I love community-based consent and sexuality education and prevention work, and have been engaged in it for years now, in queer, flow arts, and movement communities. Over that time, I’ve also been working in rape crisis centers on hotlines and facilitating support groups, with access to training and professional development to support me in my growth as a teacher and facilitator.
And even though I’m a full-time anti-violence professional now, I know that we will never create a healthy culture around sexuality or end sexual violence without engaging grassroots leaders throughout our communities as advocates. I enjoy seeing organizers and advocate leaders take point on promoting respect, consent, and embodied sexuality in the communities they hold dear. And I want to see them succeed, which means taking some of the ideas that are essential training components for professional advocates and making them accessible for grassroots advocates.
In connecting with grassroots advocates and educators and exploring their workshops and programs, I’ve started identifying gaps that would be easy to fill with simple resources. One piece of feedback I frequently find myself offering is the importance of having workshops and classes that are trauma-informed. For a while, I didn’t have a specific, accessible, education-focused resource to refer them to — with solid information presented at the right register — but encouraged them to continue reading up on trauma-informed teaching, structure, and educational activities. And then I developed a training for my day job around trauma-informed prevention education. And as I was thinking through how to make educational activities be more trauma-informed, I kept revisiting… Structure. Activities. Language.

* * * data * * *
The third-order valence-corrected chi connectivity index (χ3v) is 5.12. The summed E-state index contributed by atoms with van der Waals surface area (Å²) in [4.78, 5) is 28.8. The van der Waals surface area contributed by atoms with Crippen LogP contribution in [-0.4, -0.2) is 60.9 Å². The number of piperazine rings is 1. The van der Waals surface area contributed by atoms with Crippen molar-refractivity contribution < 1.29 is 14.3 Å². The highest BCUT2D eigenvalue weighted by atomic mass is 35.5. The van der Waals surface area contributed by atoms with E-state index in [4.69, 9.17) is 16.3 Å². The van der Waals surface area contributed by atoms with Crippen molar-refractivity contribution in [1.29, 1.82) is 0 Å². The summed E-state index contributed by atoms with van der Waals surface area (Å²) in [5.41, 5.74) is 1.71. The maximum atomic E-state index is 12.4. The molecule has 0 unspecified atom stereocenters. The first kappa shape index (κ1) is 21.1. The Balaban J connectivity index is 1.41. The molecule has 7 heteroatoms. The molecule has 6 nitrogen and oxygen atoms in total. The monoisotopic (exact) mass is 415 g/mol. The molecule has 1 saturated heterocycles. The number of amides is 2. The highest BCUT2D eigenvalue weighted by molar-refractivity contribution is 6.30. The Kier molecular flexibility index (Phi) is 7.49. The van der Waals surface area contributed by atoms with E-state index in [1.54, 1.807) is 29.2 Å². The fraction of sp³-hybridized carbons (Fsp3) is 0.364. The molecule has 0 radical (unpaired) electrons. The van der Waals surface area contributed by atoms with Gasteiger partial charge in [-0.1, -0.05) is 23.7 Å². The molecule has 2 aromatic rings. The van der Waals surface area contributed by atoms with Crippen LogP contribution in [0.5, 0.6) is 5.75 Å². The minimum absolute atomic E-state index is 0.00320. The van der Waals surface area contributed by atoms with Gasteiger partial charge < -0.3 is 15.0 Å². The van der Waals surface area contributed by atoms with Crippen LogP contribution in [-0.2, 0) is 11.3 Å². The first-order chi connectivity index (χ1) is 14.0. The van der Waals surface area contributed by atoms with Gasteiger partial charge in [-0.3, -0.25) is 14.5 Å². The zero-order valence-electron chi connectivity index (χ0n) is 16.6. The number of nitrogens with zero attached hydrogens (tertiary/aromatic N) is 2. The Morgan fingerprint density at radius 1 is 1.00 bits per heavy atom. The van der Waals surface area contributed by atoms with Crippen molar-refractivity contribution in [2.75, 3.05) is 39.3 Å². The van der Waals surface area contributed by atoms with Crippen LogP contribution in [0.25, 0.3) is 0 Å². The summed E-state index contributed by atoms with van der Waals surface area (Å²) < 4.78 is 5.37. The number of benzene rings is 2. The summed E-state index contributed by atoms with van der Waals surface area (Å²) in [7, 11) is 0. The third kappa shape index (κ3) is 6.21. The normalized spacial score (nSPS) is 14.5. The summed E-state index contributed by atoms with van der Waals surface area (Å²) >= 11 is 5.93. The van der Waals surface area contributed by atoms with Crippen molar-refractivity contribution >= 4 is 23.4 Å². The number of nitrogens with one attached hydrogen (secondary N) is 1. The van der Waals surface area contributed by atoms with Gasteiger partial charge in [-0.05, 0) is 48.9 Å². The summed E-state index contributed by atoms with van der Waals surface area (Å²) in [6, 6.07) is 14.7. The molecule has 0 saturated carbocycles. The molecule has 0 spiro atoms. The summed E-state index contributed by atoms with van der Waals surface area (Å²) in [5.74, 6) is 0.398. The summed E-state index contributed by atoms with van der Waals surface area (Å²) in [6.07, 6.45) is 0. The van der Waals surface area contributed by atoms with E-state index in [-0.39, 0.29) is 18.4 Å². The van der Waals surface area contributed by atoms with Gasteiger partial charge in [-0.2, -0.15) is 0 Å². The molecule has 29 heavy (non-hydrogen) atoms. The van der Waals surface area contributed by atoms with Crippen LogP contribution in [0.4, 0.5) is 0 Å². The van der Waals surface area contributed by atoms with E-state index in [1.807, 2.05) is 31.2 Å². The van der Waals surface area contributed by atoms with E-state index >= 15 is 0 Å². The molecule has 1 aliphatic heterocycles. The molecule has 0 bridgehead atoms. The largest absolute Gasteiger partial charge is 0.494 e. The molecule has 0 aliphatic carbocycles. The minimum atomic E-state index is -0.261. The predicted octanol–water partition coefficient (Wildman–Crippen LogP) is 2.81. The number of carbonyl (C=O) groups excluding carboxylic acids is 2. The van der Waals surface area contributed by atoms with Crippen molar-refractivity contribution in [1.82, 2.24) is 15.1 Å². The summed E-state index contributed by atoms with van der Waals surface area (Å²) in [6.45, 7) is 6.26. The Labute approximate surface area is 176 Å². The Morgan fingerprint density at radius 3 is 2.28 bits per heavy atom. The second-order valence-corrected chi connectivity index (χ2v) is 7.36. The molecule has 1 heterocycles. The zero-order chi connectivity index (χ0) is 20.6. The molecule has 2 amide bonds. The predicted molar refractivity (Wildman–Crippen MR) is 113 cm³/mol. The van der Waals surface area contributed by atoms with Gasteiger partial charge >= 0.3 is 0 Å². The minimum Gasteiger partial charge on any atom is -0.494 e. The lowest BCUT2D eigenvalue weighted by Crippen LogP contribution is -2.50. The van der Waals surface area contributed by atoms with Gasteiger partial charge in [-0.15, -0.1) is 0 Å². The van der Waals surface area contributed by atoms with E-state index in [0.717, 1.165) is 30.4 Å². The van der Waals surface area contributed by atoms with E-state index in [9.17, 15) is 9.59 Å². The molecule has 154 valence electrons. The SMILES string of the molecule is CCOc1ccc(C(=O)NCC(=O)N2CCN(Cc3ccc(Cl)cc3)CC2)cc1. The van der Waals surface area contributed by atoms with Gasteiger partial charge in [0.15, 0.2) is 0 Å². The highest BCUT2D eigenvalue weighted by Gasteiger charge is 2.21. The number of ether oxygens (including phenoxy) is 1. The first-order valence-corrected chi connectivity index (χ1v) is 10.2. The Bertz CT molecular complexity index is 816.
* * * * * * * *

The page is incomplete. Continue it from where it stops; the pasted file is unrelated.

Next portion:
One of my favorite hobbies (other than fire-spinning) is making homemade salves and lip balms. I take a mix of olive and coconut oils and infuse it for weeks with skin-loving herbs and flowers before straining and using to make all-natural skincare salves. One night after having made a batch of salves to give as gifts, I was in the shower, processing through some of the ways I might present trauma-informed teaching in an accessible way. Structure, Activities, Language. And then the acronym occurred to me — SALVE!
Structure – Activities – Language – Validation – Experiences
Want to make sure your consent education, sexuality education, or prevention education is more trauma-informed? Use my new SALVE Self-Check tool to review your developing or existing workshop, program, or curriculum, and reach out to schedule an online or in-person training on incorporating trauma-informed principles into your program or practice.